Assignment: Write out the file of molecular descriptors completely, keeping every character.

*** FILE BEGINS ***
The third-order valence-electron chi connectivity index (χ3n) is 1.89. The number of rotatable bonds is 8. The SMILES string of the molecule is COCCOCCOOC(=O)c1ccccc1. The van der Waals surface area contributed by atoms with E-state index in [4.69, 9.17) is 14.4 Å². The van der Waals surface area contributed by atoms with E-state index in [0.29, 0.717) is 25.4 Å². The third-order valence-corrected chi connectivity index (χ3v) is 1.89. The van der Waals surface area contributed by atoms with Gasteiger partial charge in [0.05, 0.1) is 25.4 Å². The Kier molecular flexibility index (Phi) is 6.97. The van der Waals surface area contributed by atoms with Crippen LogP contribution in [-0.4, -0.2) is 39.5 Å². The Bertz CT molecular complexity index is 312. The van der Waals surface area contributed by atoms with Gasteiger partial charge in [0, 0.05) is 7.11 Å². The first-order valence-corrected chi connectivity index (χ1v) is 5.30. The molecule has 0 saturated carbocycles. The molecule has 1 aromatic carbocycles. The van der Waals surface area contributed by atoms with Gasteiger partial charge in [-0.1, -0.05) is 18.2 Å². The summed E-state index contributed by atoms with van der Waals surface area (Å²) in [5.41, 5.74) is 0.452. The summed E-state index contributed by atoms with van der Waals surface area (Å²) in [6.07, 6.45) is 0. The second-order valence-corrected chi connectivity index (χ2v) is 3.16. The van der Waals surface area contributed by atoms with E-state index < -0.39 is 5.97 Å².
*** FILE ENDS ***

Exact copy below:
The third-order valence-electron chi connectivity index (χ3n) is 1.89. The number of rotatable bonds is 8. The SMILES string of the molecule is COCCOCCOOC(=O)c1ccccc1. The van der Waals surface area contributed by atoms with E-state index in [4.69, 9.17) is 14.4 Å². The van der Waals surface area contributed by atoms with E-state index in [0.29, 0.717) is 25.4 Å². The third-order valence-corrected chi connectivity index (χ3v) is 1.89. The van der Waals surface area contributed by atoms with Gasteiger partial charge in [0.05, 0.1) is 25.4 Å². The Kier molecular flexibility index (Phi) is 6.97. The van der Waals surface area contributed by atoms with Crippen LogP contribution in [-0.4, -0.2) is 39.5 Å². The Bertz CT molecular complexity index is 312. The van der Waals surface area contributed by atoms with Gasteiger partial charge in [0, 0.05) is 7.11 Å². The first-order valence-corrected chi connectivity index (χ1v) is 5.30. The molecule has 0 saturated carbocycles. The molecule has 1 aromatic carbocycles. The van der Waals surface area contributed by atoms with Gasteiger partial charge in [-0.1, -0.05) is 18.2 Å². The summed E-state index contributed by atoms with van der Waals surface area (Å²) in [5.41, 5.74) is 0.452. The summed E-state index contributed by atoms with van der Waals surface area (Å²) in [6.07, 6.45) is 0. The second-order valence-corrected chi connectivity index (χ2v) is 3.16. The van der Waals surface area contributed by atoms with E-state index < -0.39 is 5.97 Å².